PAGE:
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roleplaying:narrativetasks

Task Resolution

parent_page_rulesnarrative

=====Steps=====
 -  Define the conflict
 -  Determine the participants
 -  How much stress for each participant?
 -  What resolutions are wanted?
 -  Bidding
  -  Each player may bid a trait for or against
  -  Player to player negotiation about strategy (ie prisoner's dilemma and plot points)
 -  Task resolved<<

====Types====

 -  Character vs inanimate (i.e. defusing a bomb)
 -  Inanimate vs inanimate (i.e. weapon breaking weapon)
 -  Character vs character (i.e. an arguement)
*  Aided by inanimate
*  Aided by character

====Classes====

Some systems define task resolution to have specific set outcomes, and some systems use random factors to determine whether a task succeeds or fails. Both styles weight the power of the outcome according to the skills and abilities (or power) of the protagonist and/or antagonist. I propose a number of classes of task - from the characters must succeed/fail“ down to “it doesn't matter whether the characters succeed or fail”.”

  1. Determined - No random factors. The outcome is certain.
  2. Predestined - Very few random factors. The outcome is certain within a set boundary (ie very successful to slightly successful).
  3. Weighted - Some random factors. The outcome is weighted (usually by skill levels and abilities) for a particular success.
  4. Balanced - Some random factors. Outcome is not weighted.
  5. Wild - Many random factors. Outcome can be very different.

Importance

  1. Trivial - In general trivial tasks do not require any system to determine their resolution. Climbing stairs when not stressed or not in a hurry.
  2. Minor - Usually uncontested and with little plot relevance. Climbing stairs while being shot at or chased.
  3. Major - A task whose outcome determines the direction a plot goes. Or it could significantly change or injure the character.
  4. Climactic - A plot or character climactic event. Usually it ends the plot and may create another. Or it could kill the character.

Stress Resolutions

Minor, Major or Climactic tasks may be resolved as stressful“. A stressful resolution is a method to create stress in the player who is attempting to resolve the task, and potential stress for the other players in the group at a future time.” Modelled after the http://en.wikipedia.org/wiki/Prisoner%27s_dilemma Prisoner's Dilemma it is based on the concept of a player making a small betrayal now, can afford a big win later. The asymmetrical nature of the payoff is based on the importance of the task. The rewards for the betrayal are paid in Plot Points. The mystery of how big the payoffs will be in a session is based on how often important tasks occur.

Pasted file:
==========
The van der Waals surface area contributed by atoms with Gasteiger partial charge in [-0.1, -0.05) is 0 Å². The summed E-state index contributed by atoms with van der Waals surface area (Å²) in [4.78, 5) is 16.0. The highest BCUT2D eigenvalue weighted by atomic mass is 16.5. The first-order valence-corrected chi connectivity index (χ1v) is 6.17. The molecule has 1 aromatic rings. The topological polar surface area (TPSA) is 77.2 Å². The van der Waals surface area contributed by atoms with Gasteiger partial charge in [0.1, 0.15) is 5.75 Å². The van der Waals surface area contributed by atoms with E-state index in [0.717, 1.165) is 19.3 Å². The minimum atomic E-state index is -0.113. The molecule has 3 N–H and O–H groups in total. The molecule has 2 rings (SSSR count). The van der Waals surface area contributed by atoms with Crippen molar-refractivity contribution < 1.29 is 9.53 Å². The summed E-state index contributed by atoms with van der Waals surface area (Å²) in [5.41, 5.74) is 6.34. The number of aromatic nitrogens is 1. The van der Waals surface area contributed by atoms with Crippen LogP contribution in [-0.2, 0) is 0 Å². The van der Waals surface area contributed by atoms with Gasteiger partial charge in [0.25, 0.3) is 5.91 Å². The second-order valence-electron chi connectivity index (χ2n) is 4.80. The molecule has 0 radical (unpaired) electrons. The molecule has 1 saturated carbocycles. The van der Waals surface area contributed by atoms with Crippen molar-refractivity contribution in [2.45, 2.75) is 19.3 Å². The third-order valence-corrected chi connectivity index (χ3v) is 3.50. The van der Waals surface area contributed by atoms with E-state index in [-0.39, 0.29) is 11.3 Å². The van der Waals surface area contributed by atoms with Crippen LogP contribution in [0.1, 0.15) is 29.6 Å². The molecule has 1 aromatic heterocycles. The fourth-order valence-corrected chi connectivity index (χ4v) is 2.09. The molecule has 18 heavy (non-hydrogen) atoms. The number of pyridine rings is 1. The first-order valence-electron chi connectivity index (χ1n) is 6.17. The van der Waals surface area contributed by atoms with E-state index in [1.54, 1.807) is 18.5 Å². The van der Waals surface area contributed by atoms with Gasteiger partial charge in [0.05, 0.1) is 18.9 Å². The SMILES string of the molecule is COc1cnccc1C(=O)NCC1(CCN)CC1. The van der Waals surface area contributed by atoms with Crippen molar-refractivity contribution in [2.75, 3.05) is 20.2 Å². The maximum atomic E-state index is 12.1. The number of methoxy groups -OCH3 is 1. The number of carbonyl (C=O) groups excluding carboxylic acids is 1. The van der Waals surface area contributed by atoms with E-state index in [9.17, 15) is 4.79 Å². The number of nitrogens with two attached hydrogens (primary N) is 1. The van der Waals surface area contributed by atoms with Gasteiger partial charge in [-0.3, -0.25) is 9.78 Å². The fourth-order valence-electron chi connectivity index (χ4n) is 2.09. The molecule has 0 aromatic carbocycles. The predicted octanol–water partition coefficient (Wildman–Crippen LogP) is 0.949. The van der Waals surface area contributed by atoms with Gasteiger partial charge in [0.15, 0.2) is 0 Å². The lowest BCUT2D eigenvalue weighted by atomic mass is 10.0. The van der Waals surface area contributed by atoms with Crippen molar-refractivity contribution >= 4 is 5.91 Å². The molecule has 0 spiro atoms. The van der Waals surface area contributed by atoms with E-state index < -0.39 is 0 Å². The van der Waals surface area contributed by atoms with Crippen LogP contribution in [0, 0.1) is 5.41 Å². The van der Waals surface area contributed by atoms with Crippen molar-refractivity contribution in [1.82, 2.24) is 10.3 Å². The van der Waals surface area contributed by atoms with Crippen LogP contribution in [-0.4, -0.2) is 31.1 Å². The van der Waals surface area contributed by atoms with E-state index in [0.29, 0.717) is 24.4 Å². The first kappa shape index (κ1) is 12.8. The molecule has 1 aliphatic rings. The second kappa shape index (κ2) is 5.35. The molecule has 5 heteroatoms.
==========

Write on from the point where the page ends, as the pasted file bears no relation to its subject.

• Minor Task (Other Player/Acting Player Plot Points)

" " "
Acting Player
Wants to succeedWants to fail
Other PlayerSupports0 / 0-1 / 1
Does not support1 / -1-2 / -2

  • Major Task (Other Player/Acting Player Plot Points)

" " "
Acting Player
Wants to succeedWants to fail
Other PlayerSupports0 / 0-2 / 2
Does not support2 / -2-3 / -3

  • Climactic Task (Other Player/Acting Player Plot Points)

" " "
Acting Player
Wants to succeedWants to fail
Other PlayerSupports0 / 0-3 / 3
Does not support3 / -3-4 / -4

Dice

If using dice, treat a Plot Point as a 1 point modifier to the die roll.

Multiple Players and No Player

What if there is more than one opposing player? Or if a task is being attempted that no player wishes to take part in other than the acting player?

Your major is my trivial

What if the importance of a task is varied between players because the task is important to a particular character?

Resolutions

As far as I can see, there are three types of resolution in a task - reversed, prevented and dominated.

  • Reversed — One or more players wish to reverse the outcome of the acting player's task. i.e. Supervillian killing hostages vs Hero rescuing hostages.
  • Prevented — One or more players wish to stop the acting player from succeeding in their task. i.e. Supervillian killng hostages vs Hero stopping hostages from being killed.
  • Dominated — One or more players wish the task to succeed, but prefer it is their character that does it. i.e. Which Hero rescues the hostages.

If there are different resolution types for different players for the same task - then each resolution should be regarded as a side.


CategoryNarrative

roleplaying/narrativetasks.txt · Last modified: 2013/03/13 00:38 (external edit)